What happened next, however, reached me in a totally different way.  A different girl from that group was in my study hall on Wednesday when I noticed an injury.  Out of respect for her privacy, I will not go into detail, however it was made clear that this injury was inflicted by a parent in retaliation for the girl's "disrespectful behavior".  I had to explain to this poor child that no matter what she did, it is not acceptable for her parents to hurt her. This was apparently a foreign concept to her.  I am what is called a "Mandatory Reporter"--meaning, if someone tells me something like that I am legally bound to report it immediately.  I went to an administrator, then to guidance.  The girl was furious and attempted to recant her story.  I knew she was just scared.  I was worried of the repercussions for this girl at home, and on a smaller scale, what this would do to our relationship.  I did not want her to feel betrayed.  I saw her the next day and it was business as usual.  We both knew what happened, but beyond that, she now knows that I care and I see her as a person of value.  She's not a great student and I have to fuss at her in class.  I've even had to remove her from class.  Yet, she still comes to see me.  She still wants to be around me.  What is that all about?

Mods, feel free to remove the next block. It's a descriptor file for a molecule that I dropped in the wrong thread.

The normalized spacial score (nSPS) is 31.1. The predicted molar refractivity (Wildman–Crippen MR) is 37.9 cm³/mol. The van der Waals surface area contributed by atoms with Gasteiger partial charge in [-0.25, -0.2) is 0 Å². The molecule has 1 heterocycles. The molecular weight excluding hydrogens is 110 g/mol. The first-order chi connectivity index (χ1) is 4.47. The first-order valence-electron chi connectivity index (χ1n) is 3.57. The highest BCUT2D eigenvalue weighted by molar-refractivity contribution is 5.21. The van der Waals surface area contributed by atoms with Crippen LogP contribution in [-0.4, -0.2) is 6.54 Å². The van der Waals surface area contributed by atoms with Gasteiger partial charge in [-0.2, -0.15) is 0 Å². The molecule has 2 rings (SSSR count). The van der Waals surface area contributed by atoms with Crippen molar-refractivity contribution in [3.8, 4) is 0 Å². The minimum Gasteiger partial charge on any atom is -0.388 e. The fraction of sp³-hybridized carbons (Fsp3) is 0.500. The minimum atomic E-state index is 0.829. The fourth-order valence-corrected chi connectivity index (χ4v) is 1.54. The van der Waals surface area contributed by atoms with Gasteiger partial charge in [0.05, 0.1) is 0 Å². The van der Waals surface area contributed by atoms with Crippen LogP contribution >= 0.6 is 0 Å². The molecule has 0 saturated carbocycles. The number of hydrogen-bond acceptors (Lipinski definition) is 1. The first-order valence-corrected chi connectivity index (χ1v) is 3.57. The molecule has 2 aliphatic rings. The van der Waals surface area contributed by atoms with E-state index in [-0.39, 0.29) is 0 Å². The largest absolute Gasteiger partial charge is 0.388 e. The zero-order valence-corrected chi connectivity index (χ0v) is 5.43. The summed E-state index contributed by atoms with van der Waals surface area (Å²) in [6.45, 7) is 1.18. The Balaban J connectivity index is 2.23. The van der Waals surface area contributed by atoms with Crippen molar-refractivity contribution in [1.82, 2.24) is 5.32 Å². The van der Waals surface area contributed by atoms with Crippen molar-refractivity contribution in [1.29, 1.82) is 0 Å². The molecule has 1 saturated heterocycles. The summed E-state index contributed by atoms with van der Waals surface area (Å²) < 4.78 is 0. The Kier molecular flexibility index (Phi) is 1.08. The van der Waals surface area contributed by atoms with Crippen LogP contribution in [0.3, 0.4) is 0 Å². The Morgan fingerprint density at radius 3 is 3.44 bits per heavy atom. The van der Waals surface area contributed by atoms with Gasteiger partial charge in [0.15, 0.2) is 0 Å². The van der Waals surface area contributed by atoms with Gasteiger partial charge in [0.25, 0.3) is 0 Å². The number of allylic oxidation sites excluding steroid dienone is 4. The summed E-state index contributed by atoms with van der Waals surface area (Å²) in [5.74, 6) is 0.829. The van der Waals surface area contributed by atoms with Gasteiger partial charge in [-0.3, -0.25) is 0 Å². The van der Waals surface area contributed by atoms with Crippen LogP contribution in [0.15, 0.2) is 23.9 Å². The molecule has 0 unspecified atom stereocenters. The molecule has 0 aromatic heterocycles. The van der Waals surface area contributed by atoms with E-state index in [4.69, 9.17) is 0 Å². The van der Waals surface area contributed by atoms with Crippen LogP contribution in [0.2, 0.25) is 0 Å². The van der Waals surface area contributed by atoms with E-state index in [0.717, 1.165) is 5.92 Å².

Its why I am there.  Because for every ungrateful little monster, who makes my life miserable, who doesn't seem to care, who is going to fight me every step of the way, there is a child inside who wants to feel loved and valued and is trying to figure it all out.  Far beyond the lesson plans I spend hours on that may or may not have any impact, I am there to teach life lessons.  In some cases, I may be the only one--and that is why I can't see myself working with a different population.

Sunday, October 24, 2010

Cure for a Challenging Day